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How are services like lastpast or password generator apps/things secure?

Rosss
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So I did absolutely no research on this and haven't ever used one of these services/even looked at the features, so this probably belongs in off-topic..

 

But how is a service like last-pass more secure? They preach not having the same password for multiple accounts but if someone happens to get your last pass account don't they have access to everything?

 

Is the idea just that you only have one hub account to secure/worry about?

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This is why I prefer a self hosted solution and not an online one. While I'm sure Last Pass has a ton of security in place to protect a user's data, it's still an online service which makes it vulnerable to hackers. Technically self hosted solutions like KeePass are also vulnerable to hackers, but if you look at it from a hacker's perspective would you rather spend the time trying to hack the passwords for a single user and hope they don't do anything crazy like have an offline token or some other 2FA or would they rather target potentially millions of users and spend your time focusing on a public service like Last Pass? If you're being targeted then you're out of luck either way, but in a breach like with Marriot I doubt the hackers were after 1 single person when they took the time to dump their databases.

 

Services like Last Pass are convenient, but I always say that security shouldn't be convenient.

 

EDIT: So it looks like Last Pass was breached in 2015. The hackers didn't get actual passwords, but they still got some information which is more than they'd get if you used an offline solution. https://www.pcworld.com/article/2936621/the-lastpass-security-breach-what-you-need-to-know-do-and-watch-out-for.html

Edited by KuJoe
Added article.

-KuJoe

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3 hours ago, KuJoe said:

This is why I prefer a self hosted solution and not an online one. While I'm sure Last Pass has a ton of security in place to protect a user's data, it's still an online service which makes it vulnerable to hackers. Technically self hosted solutions like KeePass are also vulnerable to hackers, but if you look at it from a hacker's perspective would you rather spend the time trying to hack the passwords for a single user and hope they don't do anything crazy like have an offline token or some other 2FA or would they rather target potentially millions of users and spend your time focusing on a public service like Last Pass? If you're being targeted then you're out of luck either way, but in a breach like with Marriot I doubt the hackers were after 1 single person when they took the time to dump their databases.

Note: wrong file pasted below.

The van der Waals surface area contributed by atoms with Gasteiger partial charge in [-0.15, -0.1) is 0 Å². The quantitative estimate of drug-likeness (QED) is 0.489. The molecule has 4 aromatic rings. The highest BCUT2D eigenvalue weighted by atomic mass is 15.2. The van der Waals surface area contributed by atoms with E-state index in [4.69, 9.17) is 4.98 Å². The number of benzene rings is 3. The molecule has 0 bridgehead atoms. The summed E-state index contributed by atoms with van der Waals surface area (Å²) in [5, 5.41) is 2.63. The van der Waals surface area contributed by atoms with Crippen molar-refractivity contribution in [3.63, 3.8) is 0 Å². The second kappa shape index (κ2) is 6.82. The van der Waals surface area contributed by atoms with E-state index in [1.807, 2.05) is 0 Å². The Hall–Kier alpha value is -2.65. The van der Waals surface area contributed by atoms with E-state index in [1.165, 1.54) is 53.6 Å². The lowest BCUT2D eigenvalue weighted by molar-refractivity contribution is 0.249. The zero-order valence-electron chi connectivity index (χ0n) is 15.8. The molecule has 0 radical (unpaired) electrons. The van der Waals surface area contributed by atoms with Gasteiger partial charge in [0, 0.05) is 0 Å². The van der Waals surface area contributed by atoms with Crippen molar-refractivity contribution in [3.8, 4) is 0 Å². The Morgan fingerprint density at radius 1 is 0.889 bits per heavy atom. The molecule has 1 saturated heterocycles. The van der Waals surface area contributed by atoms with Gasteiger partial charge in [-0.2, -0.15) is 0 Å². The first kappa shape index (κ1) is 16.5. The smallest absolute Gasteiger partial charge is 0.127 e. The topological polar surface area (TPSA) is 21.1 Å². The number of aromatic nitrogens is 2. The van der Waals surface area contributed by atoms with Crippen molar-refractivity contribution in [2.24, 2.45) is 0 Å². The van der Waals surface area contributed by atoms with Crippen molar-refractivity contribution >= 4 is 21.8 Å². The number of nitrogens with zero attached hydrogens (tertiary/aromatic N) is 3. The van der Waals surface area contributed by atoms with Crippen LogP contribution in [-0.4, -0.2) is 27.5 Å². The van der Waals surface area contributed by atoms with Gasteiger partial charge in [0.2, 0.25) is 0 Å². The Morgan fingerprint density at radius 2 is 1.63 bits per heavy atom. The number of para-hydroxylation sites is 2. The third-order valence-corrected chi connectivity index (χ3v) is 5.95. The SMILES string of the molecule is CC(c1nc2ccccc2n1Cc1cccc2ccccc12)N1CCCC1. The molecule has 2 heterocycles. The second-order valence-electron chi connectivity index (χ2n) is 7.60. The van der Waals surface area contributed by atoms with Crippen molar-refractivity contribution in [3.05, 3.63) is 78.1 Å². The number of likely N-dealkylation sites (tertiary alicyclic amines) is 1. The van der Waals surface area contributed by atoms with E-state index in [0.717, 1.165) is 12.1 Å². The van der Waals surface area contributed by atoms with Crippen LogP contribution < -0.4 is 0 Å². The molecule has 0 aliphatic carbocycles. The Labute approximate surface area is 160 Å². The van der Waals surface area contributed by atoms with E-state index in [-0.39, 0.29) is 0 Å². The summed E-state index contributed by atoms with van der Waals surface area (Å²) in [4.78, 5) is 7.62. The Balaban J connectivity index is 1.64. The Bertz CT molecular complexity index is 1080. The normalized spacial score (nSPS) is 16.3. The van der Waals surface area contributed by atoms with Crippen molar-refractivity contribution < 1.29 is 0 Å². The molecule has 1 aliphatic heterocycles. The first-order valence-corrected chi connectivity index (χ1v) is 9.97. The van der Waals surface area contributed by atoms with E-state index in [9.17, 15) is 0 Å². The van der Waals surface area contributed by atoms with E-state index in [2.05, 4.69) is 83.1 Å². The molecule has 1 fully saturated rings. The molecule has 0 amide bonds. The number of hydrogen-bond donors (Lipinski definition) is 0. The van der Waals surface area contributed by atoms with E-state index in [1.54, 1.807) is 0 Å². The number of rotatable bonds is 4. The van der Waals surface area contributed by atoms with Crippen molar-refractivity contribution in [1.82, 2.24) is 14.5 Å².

Services like Last Pass are convenient, but I always say that security shouldn't be convenient.

 

EDIT: So it looks like Last Pass was breached in 2015. The hackers didn't get actual passwords, but they still got some information which is more than they'd get if you used an offline solution. https://www.pcworld.com/article/2936621/the-lastpass-security-breach-what-you-need-to-know-do-and-watch-out-for.html

That's interesting. Last Pass being breached isn't even what I was necessarily talking about either.. If that happened then that would just be chaos. I was thinking if they just social engineered your lastpass or if you briefly encountered a general RAT/Keylogger/Your computer is a botnet type of thing and they got it then.

 

Offline sounds pretty kewl, but really inconvenient! I would be really annoyed if I forgot my USB and wanted to login to something somewhere where I didn't bring my computer.. Although maybe you can have it offline on your phone?

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2 hours ago, Rosss said:

That's interesting. Last Pass being breached isn't even what I was necessarily talking about either.. If that happened then that would just be chaos. I was thinking if they just social engineered your lastpass or if you briefly encountered a general RAT/Keylogger/Your computer is a botnet type of thing and they got it then.

 

Offline sounds pretty kewl, but really inconvenient! I would be really annoyed if I forgot my USB and wanted to login to something somewhere where I didn't bring my computer.. Although maybe you can have it offline on your phone?

That's why I use KeePass because they have Android and iOS apps.

-KuJoe

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According to LastPass

Quote

We’ve implemented AES-256 bit encryption with PBKDF2 SHA-256 and salted hashes to ensure complete security in the cloud.

Your data is encrypted and decrypted at the device level. Your master password, and the keys used to encrypt and decrypt data, are never sent to LastPass’ servers, and are never accessible by LastPass.

 

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